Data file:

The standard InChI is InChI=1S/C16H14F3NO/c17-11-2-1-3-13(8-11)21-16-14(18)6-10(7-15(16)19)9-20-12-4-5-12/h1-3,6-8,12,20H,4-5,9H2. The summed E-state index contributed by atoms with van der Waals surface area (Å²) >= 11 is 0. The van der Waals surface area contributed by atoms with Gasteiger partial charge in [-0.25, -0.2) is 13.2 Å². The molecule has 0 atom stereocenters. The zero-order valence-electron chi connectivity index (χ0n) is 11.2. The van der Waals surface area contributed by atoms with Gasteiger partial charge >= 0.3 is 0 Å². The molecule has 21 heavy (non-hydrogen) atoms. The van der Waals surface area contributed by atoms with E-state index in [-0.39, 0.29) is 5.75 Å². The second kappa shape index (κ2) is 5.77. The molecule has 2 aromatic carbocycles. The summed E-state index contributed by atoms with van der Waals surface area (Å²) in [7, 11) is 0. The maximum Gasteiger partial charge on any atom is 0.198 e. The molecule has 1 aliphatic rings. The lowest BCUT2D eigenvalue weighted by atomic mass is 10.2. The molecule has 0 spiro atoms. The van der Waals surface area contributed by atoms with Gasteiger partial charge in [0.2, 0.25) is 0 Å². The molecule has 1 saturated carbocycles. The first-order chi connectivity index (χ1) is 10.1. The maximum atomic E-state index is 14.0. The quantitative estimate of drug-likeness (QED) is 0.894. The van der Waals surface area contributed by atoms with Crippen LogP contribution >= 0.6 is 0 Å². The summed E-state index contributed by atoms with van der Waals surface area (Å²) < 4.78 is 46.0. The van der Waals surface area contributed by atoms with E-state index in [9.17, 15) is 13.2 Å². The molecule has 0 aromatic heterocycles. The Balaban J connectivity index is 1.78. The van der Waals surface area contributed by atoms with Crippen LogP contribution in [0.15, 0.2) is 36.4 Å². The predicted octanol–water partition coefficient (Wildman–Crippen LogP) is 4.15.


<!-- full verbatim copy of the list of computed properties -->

The standard InChI is InChI=1S/C16H14F3NO/c17-11-2-1-3-13(8-11)21-16-14(18)6-10(7-15(16)19)9-20-12-4-5-12/h1-3,6-8,12,20H,4-5,9H2. The summed E-state index contributed by atoms with van der Waals surface area (Å²) >= 11 is 0. The van der Waals surface area contributed by atoms with Gasteiger partial charge in [-0.25, -0.2) is 13.2 Å². The molecule has 0 atom stereocenters. The zero-order valence-electron chi connectivity index (χ0n) is 11.2. The van der Waals surface area contributed by atoms with Gasteiger partial charge >= 0.3 is 0 Å². The molecule has 21 heavy (non-hydrogen) atoms. The van der Waals surface area contributed by atoms with E-state index in [-0.39, 0.29) is 5.75 Å². The second kappa shape index (κ2) is 5.77. The molecule has 2 aromatic carbocycles. The summed E-state index contributed by atoms with van der Waals surface area (Å²) in [7, 11) is 0. The maximum Gasteiger partial charge on any atom is 0.198 e. The molecule has 1 aliphatic rings. The lowest BCUT2D eigenvalue weighted by atomic mass is 10.2. The molecule has 0 spiro atoms. The van der Waals surface area contributed by atoms with Gasteiger partial charge in [0.2, 0.25) is 0 Å². The molecule has 1 saturated carbocycles. The first-order chi connectivity index (χ1) is 10.1. The maximum atomic E-state index is 14.0. The quantitative estimate of drug-likeness (QED) is 0.894. The van der Waals surface area contributed by atoms with Crippen LogP contribution >= 0.6 is 0 Å². The summed E-state index contributed by atoms with van der Waals surface area (Å²) < 4.78 is 46.0. The van der Waals surface area contributed by atoms with E-state index in [9.17, 15) is 13.2 Å². The molecule has 0 aromatic heterocycles. The Balaban J connectivity index is 1.78. The van der Waals surface area contributed by atoms with Crippen LogP contribution in [0.15, 0.2) is 36.4 Å². The predicted octanol–water partition coefficient (Wildman–Crippen LogP) is 4.15.